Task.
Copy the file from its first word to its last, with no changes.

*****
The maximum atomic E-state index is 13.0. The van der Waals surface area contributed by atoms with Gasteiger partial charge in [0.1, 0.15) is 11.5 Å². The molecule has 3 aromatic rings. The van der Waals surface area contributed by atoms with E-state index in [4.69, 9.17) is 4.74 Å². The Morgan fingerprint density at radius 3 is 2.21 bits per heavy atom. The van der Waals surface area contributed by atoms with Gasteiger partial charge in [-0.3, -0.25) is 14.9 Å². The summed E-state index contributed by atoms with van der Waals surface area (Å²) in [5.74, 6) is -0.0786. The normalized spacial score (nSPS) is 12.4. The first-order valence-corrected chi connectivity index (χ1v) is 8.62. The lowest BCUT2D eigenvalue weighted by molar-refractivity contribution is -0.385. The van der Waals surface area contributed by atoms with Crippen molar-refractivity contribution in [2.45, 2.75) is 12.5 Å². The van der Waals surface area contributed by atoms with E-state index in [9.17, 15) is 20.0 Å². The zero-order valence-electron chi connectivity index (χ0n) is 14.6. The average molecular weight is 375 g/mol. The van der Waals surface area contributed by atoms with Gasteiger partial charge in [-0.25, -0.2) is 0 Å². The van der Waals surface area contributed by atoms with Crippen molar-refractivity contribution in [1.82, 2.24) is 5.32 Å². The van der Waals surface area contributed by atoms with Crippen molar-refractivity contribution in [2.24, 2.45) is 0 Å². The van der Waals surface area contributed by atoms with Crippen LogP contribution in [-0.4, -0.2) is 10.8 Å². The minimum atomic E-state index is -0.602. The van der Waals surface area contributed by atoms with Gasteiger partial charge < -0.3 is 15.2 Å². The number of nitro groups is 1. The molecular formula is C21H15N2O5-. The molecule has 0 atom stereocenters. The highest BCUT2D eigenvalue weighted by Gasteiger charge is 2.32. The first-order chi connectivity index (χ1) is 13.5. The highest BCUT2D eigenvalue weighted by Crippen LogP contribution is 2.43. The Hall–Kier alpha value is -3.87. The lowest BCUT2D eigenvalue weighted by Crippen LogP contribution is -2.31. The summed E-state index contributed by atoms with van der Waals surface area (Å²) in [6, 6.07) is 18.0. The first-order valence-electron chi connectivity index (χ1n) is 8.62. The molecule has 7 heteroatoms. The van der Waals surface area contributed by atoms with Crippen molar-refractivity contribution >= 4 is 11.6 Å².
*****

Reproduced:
The maximum atomic E-state index is 13.0. The van der Waals surface area contributed by atoms with Gasteiger partial charge in [0.1, 0.15) is 11.5 Å². The molecule has 3 aromatic rings. The van der Waals surface area contributed by atoms with E-state index in [4.69, 9.17) is 4.74 Å². The Morgan fingerprint density at radius 3 is 2.21 bits per heavy atom. The van der Waals surface area contributed by atoms with Gasteiger partial charge in [-0.3, -0.25) is 14.9 Å². The summed E-state index contributed by atoms with van der Waals surface area (Å²) in [5.74, 6) is -0.0786. The normalized spacial score (nSPS) is 12.4. The first-order valence-corrected chi connectivity index (χ1v) is 8.62. The lowest BCUT2D eigenvalue weighted by molar-refractivity contribution is -0.385. The van der Waals surface area contributed by atoms with Crippen molar-refractivity contribution in [2.45, 2.75) is 12.5 Å². The van der Waals surface area contributed by atoms with E-state index in [9.17, 15) is 20.0 Å². The zero-order valence-electron chi connectivity index (χ0n) is 14.6. The average molecular weight is 375 g/mol. The van der Waals surface area contributed by atoms with Gasteiger partial charge in [-0.25, -0.2) is 0 Å². The van der Waals surface area contributed by atoms with Crippen molar-refractivity contribution in [1.82, 2.24) is 5.32 Å². The van der Waals surface area contributed by atoms with Crippen molar-refractivity contribution in [2.24, 2.45) is 0 Å². The van der Waals surface area contributed by atoms with Crippen LogP contribution in [-0.4, -0.2) is 10.8 Å². The minimum atomic E-state index is -0.602. The van der Waals surface area contributed by atoms with Gasteiger partial charge < -0.3 is 15.2 Å². The number of nitro groups is 1. The molecular formula is C21H15N2O5-. The molecule has 0 atom stereocenters. The highest BCUT2D eigenvalue weighted by Gasteiger charge is 2.32. The first-order chi connectivity index (χ1) is 13.5. The highest BCUT2D eigenvalue weighted by Crippen LogP contribution is 2.43. The Hall–Kier alpha value is -3.87. The lowest BCUT2D eigenvalue weighted by Crippen LogP contribution is -2.31. The summed E-state index contributed by atoms with van der Waals surface area (Å²) in [6, 6.07) is 18.0. The first-order valence-electron chi connectivity index (χ1n) is 8.62. The molecule has 7 heteroatoms. The van der Waals surface area contributed by atoms with Crippen molar-refractivity contribution >= 4 is 11.6 Å².